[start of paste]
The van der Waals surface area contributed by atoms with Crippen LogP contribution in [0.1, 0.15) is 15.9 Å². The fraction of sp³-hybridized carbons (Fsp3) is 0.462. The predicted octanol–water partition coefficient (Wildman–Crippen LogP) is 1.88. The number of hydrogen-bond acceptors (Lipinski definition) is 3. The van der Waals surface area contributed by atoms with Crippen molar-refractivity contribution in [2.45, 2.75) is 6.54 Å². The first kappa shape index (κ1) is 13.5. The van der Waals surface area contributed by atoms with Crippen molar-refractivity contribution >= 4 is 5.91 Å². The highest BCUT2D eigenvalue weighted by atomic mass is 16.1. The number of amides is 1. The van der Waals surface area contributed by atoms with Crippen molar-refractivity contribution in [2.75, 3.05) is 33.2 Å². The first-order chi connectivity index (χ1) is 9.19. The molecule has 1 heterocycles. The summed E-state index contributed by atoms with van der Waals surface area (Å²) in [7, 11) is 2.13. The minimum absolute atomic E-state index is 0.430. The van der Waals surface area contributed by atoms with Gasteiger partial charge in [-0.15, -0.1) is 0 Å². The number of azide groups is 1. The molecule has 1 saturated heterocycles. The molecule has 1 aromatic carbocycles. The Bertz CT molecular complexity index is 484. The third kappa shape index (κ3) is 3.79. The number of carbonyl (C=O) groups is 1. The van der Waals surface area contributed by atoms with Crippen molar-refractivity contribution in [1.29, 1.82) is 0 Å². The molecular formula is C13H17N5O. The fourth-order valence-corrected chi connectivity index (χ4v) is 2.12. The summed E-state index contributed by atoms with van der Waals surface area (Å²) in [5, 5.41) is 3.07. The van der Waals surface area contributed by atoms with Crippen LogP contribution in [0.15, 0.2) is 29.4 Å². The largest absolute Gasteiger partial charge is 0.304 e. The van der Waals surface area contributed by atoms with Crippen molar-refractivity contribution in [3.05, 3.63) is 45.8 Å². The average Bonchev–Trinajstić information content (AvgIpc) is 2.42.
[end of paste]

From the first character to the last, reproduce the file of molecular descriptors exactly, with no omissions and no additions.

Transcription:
The van der Waals surface area contributed by atoms with Crippen LogP contribution in [0.1, 0.15) is 15.9 Å². The fraction of sp³-hybridized carbons (Fsp3) is 0.462. The predicted octanol–water partition coefficient (Wildman–Crippen LogP) is 1.88. The number of hydrogen-bond acceptors (Lipinski definition) is 3. The van der Waals surface area contributed by atoms with Crippen molar-refractivity contribution in [2.45, 2.75) is 6.54 Å². The first kappa shape index (κ1) is 13.5. The van der Waals surface area contributed by atoms with Crippen molar-refractivity contribution >= 4 is 5.91 Å². The highest BCUT2D eigenvalue weighted by atomic mass is 16.1. The number of amides is 1. The van der Waals surface area contributed by atoms with Crippen molar-refractivity contribution in [2.75, 3.05) is 33.2 Å². The first-order chi connectivity index (χ1) is 9.19. The molecule has 1 heterocycles. The summed E-state index contributed by atoms with van der Waals surface area (Å²) in [7, 11) is 2.13. The minimum absolute atomic E-state index is 0.430. The van der Waals surface area contributed by atoms with Gasteiger partial charge in [-0.15, -0.1) is 0 Å². The number of azide groups is 1. The molecule has 1 saturated heterocycles. The molecule has 1 aromatic carbocycles. The Bertz CT molecular complexity index is 484. The third kappa shape index (κ3) is 3.79. The number of carbonyl (C=O) groups is 1. The van der Waals surface area contributed by atoms with Crippen molar-refractivity contribution in [1.29, 1.82) is 0 Å². The molecular formula is C13H17N5O. The fourth-order valence-corrected chi connectivity index (χ4v) is 2.12. The summed E-state index contributed by atoms with van der Waals surface area (Å²) in [5, 5.41) is 3.07. The van der Waals surface area contributed by atoms with Crippen LogP contribution in [0.15, 0.2) is 29.4 Å². The largest absolute Gasteiger partial charge is 0.304 e. The van der Waals surface area contributed by atoms with Crippen molar-refractivity contribution in [3.05, 3.63) is 45.8 Å². The average Bonchev–Trinajstić information content (AvgIpc) is 2.42.